Let’s keep in mind, before we hit the panic button, that Laine is still on pace for 41 goals and 66 points. Fantasy owners would take that. Food for thought, though: 15:31 per game works out to a little over 1273 minutes in a full season. Only two players (Mogilny in 2000-01 and Vanek on 08-09) have cracked 40 goals with under 1300 total minutes of ice time in the last 20 years. It’s very hard to produce at an elite level with that little ice time. Something to monitor.


William Karlsson had two goals in the Golden Knight’s win over San Jose yesterday afternoon/evening. That gives him 12 on the year. Jonathan Marchessault had three points, including the OT winner.

Some (many) people may be wondering whether Vegas is for real or not. One thing I can say: the line of Karlsson-Marchessault-Smith is definitely for real.

Going into Friday’s game, the trio had played nearly 140 minutes together, or about 12 games. Their shot attempts per 60 minutes generated as line was 70.89, fifth in the league, and sandwiched between Connor McDavid’s line and Ryan Johansen’s line. That’s pretty good. Their expected goals per 60 minutes was over four. That was leading the league, a half-goal clear of the third-highest line (Toews line in Chicago), and over a goal ahead of Brayden Schenn’s line in St. Louis.

Some people may think they’re just a product of playing at home in Vegas. Well, they actually had a higher shot rate on the road (71.21 per 60) than at home (70.89). That number is good for fourth in the league, trailing only the top lines in St. Louis, Chicago, and Nashville.

Whether or not people want to argue whether Vegas is “for real” or not is up to them. That scoring line, though, has been great, and it’s not a mirage. Fantasy owners who were early adopters: enjoy the ride. This is a talented, talented line.

By the way, Shea Theodore played 22:50 in this one, had a goal and an assist, three shots and six blocks, and had by far the most power-play time of any Vegas blue liner. He’s the guy to own now among Vegas defencemen.

Malcolm Subban replaced Maxime Lagace for the third period after Lagace gave up four goals. I suspect it's time to cede the net back to Subban. 

David Perron was injured in this game on a dirty hit by Timo Meier:

The official word after the game was day-to-day, but given Perron’s lengthy concussion history, this is very concerning. Hopefully it’s nothing serious.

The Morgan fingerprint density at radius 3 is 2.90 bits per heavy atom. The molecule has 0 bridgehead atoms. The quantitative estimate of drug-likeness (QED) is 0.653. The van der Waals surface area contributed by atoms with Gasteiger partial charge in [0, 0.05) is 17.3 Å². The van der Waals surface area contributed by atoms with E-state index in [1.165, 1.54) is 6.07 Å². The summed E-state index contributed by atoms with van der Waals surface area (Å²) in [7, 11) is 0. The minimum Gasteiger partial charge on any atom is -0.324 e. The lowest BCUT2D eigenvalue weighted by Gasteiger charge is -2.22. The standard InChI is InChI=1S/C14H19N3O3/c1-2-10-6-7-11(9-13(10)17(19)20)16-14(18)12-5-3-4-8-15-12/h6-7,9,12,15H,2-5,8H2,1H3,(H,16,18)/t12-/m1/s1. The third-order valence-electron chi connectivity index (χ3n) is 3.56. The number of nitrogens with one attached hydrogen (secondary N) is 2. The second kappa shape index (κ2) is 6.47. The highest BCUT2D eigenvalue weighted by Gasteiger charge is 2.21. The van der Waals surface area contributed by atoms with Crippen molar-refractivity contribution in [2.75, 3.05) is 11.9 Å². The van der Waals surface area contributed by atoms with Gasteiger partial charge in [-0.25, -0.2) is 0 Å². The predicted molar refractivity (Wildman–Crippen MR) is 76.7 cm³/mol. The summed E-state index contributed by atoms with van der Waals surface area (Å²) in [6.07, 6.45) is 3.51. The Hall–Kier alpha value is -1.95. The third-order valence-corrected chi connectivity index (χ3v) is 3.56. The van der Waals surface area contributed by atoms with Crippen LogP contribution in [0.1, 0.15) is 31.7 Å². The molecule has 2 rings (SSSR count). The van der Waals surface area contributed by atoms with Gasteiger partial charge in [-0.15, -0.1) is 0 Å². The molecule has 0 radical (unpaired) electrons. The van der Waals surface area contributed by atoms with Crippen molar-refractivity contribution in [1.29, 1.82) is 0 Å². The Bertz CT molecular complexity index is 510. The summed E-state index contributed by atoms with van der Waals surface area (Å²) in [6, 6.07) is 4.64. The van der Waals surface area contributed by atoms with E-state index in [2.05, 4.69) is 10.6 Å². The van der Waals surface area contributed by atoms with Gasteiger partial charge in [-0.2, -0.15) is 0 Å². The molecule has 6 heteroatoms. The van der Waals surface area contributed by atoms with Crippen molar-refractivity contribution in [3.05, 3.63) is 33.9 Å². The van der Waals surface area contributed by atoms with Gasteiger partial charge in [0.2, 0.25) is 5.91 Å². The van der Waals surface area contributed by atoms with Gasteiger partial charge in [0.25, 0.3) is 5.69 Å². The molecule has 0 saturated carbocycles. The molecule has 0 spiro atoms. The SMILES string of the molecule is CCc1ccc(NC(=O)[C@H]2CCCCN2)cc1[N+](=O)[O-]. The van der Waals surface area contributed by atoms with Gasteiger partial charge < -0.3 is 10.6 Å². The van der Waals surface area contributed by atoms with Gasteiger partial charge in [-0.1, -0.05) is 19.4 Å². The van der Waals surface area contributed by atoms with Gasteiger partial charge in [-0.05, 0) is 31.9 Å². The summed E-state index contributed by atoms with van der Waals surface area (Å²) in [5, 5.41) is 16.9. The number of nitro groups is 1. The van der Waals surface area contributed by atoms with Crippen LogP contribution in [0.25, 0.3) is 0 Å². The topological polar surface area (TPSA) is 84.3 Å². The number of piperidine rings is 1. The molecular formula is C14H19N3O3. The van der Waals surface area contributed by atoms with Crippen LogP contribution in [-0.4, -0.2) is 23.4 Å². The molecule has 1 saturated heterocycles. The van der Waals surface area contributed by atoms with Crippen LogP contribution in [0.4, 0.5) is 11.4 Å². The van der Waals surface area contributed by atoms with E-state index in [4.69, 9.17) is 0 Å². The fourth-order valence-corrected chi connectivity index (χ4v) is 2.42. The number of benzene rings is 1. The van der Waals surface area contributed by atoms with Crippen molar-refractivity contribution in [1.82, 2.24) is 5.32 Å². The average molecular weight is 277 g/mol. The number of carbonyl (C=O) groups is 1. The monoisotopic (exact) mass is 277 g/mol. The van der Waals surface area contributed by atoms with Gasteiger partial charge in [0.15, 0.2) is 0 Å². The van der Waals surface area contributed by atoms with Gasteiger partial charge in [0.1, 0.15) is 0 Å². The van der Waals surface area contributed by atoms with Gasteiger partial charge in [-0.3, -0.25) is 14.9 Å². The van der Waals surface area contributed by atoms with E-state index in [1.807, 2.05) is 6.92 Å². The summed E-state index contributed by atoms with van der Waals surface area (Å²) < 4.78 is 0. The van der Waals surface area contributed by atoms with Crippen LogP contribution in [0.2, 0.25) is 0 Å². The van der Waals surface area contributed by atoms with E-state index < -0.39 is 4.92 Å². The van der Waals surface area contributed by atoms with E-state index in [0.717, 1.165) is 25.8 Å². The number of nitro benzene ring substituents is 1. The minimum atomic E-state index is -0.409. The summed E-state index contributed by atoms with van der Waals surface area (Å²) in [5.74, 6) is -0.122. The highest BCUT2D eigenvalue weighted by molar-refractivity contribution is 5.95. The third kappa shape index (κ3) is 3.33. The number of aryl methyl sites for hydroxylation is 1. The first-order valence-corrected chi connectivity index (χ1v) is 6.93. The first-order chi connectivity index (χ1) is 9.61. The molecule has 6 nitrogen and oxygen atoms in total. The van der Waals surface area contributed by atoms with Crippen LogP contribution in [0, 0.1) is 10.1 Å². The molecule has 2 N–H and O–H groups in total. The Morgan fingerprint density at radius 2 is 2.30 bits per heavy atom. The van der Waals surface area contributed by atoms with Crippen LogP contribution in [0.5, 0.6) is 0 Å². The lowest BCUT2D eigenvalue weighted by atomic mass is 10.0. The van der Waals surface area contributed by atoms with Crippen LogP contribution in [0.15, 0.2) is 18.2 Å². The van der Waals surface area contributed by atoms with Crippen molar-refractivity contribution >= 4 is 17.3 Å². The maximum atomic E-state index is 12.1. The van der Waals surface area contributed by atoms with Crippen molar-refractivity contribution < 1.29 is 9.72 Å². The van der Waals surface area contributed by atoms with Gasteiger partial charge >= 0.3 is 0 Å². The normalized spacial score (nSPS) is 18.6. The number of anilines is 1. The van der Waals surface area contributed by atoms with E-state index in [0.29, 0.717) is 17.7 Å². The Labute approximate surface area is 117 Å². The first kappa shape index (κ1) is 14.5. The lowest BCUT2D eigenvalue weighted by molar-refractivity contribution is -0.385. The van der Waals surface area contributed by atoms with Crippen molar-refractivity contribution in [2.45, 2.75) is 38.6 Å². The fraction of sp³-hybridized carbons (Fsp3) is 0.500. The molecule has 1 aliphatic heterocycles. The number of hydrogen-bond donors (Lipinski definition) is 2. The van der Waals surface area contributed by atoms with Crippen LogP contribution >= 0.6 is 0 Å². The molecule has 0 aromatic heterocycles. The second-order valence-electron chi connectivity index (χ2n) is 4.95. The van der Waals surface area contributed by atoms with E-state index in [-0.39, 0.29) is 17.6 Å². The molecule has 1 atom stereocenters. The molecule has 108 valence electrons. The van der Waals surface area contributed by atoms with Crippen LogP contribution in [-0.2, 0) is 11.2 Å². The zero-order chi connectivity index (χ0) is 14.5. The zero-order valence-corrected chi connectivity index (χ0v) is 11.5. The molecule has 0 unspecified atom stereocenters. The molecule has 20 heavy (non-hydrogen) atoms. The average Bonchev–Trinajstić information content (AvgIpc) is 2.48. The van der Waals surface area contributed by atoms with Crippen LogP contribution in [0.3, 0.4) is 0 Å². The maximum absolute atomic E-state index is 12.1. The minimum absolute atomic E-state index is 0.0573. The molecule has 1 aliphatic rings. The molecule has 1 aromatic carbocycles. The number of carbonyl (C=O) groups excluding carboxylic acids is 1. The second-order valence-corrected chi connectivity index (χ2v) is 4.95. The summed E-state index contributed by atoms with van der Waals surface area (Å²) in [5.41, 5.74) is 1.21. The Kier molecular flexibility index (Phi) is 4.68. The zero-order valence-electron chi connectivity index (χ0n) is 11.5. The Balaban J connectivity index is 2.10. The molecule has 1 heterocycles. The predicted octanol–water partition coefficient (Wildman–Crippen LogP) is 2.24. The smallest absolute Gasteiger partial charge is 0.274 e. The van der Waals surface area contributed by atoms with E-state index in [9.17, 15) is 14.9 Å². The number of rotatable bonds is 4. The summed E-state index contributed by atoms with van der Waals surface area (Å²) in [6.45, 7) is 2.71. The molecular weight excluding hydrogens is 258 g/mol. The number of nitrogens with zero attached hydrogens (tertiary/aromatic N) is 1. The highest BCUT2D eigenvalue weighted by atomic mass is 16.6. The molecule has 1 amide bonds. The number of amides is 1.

Will Butcher set up Brian Boyle for a power-play goal in New Jersey’s win against Vancouver. That’s Butcher’s ninth PP assist on the year, and 17th point. It was a hell of a play, too:

Also, really cool to see Boyle score on Hockey Fights Cancer night. A good guy that deserves this moment.

Another ho-hum three-point night from Taylor Hall, who now has seven goals and 24 points in 22 games this year. If he can keep this up, it’d be the first time since 2013-14 he’s been a point-per-game player.

Hall and Nico Hischier are a ton of fun to watch, and they create a lot of offence together. With those two on the ice, the Devils create 13.24 high-danger shot attempts per 60 minutes. To compare, the Tampa Bay top line is on the ice for 13.67 per 60, and the St. Louis top line creates 11.11. If Hischier and Hall can keep this chemistry going, Eastern Conference goaltenders are going to be in trouble for years to come.


Johnny Gaudreau is on some kind of scoring bender. Going into Friday, he had eight goals and 11 assists in 11 games, and then he did this in the second period:

Head on a swivel, kids.

Not to be outdone, Sean Monahan had two goals and an assist in this one, giving him 14 goals and 24 points on the year. This is the dynamic duo fantasy owners were expecting last year. Better late than never, right?

Tyler Seguin stole the show at the end of the game, though. He scored two goals five minute apart late in the third, including the game-winner. He had 10 shots on goal in this one, and is up to 90 shots on goal for the year. He has 12 goals and 22 points this year and really hasn't had a sustained hot streak. He'll be just fine. 


The lineup blender was out for Mike Dad Bab Clock in the Leafs game against Carolina outside of their scoring lines; Nazem Kadri and Leo Komarov had multiple five-on-five shifts with each of Nikita Soshnikov, Patrick Marleau, and Josh Leivo.

Frederik Andersen stood on his head in this one. Yeah, he allowed four goals, but he also faced 47 shots, including 20 in the third period (the Leafs had 25 all game). That’s the third time in five starts he’s faced at least 40 shots after not facing more than 38 in a single game through his first 16 starts of the year. He has a .929 save percentage over his last 16 games. For all the daggers that were out for him a month or so ago, he's helped keep this team afloat through their November funk. 


After scoring his 15th goal of the year against Tampa Bay, Alex Ovechkin maintains his 50-goal pace. At this point, I’m just excited to see where he ends up on the all-time list by the end of his career.


Ryan Johansen had a goal and an assist in Nashville’s shutout of St. Louis (Pekka Rinne had the 34-save shutout). Johansen probably ends up where he finished last year, goals and assist-wise. As you were.


Hopefully the flood gates are opening for a couple players.

Brent Burns scored his first goal of the year against Vegas. He now has one goal on 86 shots. At this shot rate, even if he scores on just five percent of his shots, he’ll push for 15 goals. Obviously not what fantasy owners are looking for on the season, but if you can buy low on him now, 14-15 goals over the final 61 games is just fine.

Cam Atkinson had a pair of goals for Columbus in their 5-2 win. It has been a very slow start for him with just four goals and seven points in 18 games heading into Friday. He’s still earning 18-20 minutes of ice time, though, and shooting three times a game. This could be the game where his offence starts picking up steam. Let’s hope.